Aqueous chlorine is added to a solution of aluminum bromide in a single replacement reaction which forms no precipitate and bromine liquid. Determine the net ionic equation.

Since this is a single replacement reaction, it will take the form of $$\ce{A + B-C -> A-C + B}$$

Since this reaction forms no precipitate, the new compound will not be a solid.

$$\begin{multline} \ce{aqueous chlorine + solution of aluminum bromide ->}\\ \ce{ non-solid compound + liquid bromine} \end{multline}$$ \begin{align} \ce{Cl2(aq) + Al^{3+}Br3^-(aq) &-> \text{non-solid compound} + Br2(l)}\\ \ce{Cl2(aq) + AlBr3(aq) &-> \text{non-solid compound} + Br2(l)}\\ \ce{Cl2(aq) + AlBr3(aq) &-> Al^{3+}Cl3- + Br2(l)}\\ \ce{Cl2(aq) + AlBr3(aq) &-> AlCl3 + Br2(l)} \end{align}

Since most chloride salts are soluble (except for silver halides), $\ce{AlCl3}$ is predicted to be aqueous.

\begin{align} \ce{Cl2(aq) + AlBr3(aq) &-> AlCl3(aq) + Br2(l)}\\ \ce{3Cl2(aq) + 2AlBr3(aq) &-> 2AlCl3(aq) + 3Br2(l)} \end{align}

Here is the complete ionic equation:

$$\ce{6Cl⁻(aq) + 2Al^{3+}(aq) + 6Br-(aq) -> 2Al^{3+}(aq) + 6Cl-(aq) + 3Br2(l)}$$

Cancelling out the spectator ions, we get

$$\ce{6Br-(aq) -> 3Br2(l)}$$

In lowest terms:

$$\ce{2Br-(aq) -> Br2(l)}$$


You are making a mistake splitting up your reaction equation from \eqref{full} to \eqref{wrong} in order to filter out the spectator ions.

\begin{align} \ce{3Cl2(aq) + 2AlBr3(aq) &-> 2AlCl3(aq) + 3Br2(l)}\tag1\label{full}\\ \ce{6Cl⁻(aq) + 2Al^{3+}(aq) + 6Br-(aq) &-> 2Al^{3+}(aq) + 6Cl-(aq) + 3Br2(l)}\tag{wrong}\label{wrong} \end{align}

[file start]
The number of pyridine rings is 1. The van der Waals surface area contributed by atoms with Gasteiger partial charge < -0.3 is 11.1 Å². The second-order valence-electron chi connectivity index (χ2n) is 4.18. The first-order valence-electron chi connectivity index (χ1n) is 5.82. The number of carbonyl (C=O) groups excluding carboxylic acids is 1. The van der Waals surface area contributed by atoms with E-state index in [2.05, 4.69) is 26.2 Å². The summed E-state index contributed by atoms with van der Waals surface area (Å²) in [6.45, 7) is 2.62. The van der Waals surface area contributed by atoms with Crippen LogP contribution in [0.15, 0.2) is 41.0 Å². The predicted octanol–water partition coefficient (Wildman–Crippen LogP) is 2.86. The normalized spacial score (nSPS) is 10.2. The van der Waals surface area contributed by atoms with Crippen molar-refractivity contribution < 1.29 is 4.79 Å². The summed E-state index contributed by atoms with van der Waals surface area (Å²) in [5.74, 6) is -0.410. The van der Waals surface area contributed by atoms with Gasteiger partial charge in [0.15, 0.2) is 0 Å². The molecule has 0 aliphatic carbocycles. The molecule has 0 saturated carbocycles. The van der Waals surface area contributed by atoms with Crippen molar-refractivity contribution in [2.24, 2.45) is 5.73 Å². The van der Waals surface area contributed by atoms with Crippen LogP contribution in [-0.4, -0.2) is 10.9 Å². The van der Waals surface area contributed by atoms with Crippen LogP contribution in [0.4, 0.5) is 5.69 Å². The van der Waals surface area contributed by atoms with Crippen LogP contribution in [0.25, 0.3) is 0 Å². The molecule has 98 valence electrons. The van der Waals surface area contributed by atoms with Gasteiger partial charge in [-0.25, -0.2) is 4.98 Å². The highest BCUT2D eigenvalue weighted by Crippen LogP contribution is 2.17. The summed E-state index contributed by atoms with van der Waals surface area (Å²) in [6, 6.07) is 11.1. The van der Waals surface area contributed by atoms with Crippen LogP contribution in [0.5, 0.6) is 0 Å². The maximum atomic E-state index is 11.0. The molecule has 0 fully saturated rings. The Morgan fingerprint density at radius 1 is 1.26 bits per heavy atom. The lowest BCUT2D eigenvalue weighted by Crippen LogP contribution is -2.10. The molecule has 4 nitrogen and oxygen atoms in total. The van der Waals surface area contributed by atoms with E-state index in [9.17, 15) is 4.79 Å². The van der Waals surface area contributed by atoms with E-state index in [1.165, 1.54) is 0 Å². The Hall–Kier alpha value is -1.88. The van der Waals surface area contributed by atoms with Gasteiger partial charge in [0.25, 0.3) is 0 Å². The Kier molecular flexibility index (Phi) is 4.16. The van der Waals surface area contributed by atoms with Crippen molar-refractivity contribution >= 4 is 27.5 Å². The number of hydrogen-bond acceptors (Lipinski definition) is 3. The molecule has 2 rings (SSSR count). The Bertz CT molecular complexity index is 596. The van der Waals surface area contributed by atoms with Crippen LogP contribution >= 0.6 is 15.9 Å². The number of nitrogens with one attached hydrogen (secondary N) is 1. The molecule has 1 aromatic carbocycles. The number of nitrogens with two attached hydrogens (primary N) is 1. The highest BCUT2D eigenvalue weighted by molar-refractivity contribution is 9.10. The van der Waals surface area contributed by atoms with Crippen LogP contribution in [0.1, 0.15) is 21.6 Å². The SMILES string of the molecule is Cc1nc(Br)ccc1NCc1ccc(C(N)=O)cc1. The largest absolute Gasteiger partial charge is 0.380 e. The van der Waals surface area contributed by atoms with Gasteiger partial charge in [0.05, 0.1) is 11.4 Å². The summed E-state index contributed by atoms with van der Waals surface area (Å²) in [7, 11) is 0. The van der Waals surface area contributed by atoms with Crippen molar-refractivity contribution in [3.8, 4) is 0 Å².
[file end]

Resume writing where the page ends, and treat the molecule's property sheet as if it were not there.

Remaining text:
What you are essentially doing is not conserving the charges. Dichlorine $\ce{Cl2}$ is a neutral molecule, and the following is what your transition implies, but is also wrong: $$\ce{Cl2 -> 2Cl-}\tag{also wrong}$$

The correct way to transform \eqref{full} is to split (dissociate) only the ionic compounds $\ce{AlBr3}$ and \ce{AlCl3}, and then cancel the spectator ions:

\begin{align} \ce{3 Cl2 (aq) + 2 AlBr3 (aq) &-> 2 AlCl3 (aq) + 3 Br2 (l)}\tag1\\ \ce{3 Cl2 (aq) + 2 Al^3+ (aq) + 6 Br- (aq) &-> 2 Al^3+ (aq) + 6 Cl- (aq) + 3 Br2 (l)}\tag2\label{split}\\ \end{align}

Next step is to cancel the aluminium ions on each side, and reduce the equation to \eqref{net-ionic}:

\begin{align} \ce{3 Cl2 (aq) + 6 Br- (aq) &-> 6 Cl- (aq) + 3 Br2 (l)}\tag3\\ \ce{Cl2 (aq) + 2 Br- (aq) &-> 2 Cl- (aq) + Br2 (l)}\tag4\label{net-ionic} \end{align}

I don't think the reaction will actually produce liquid bromine, but aqueous bromine instead; that doesn't matter to the solution though.


You do not render the chlorine correctly. Keep the chlorine as diatomic molecules on the reactant side and note that because of the charges the chlorine atoms do not cancel out. Your net ionic equation should therefore include both halogens.


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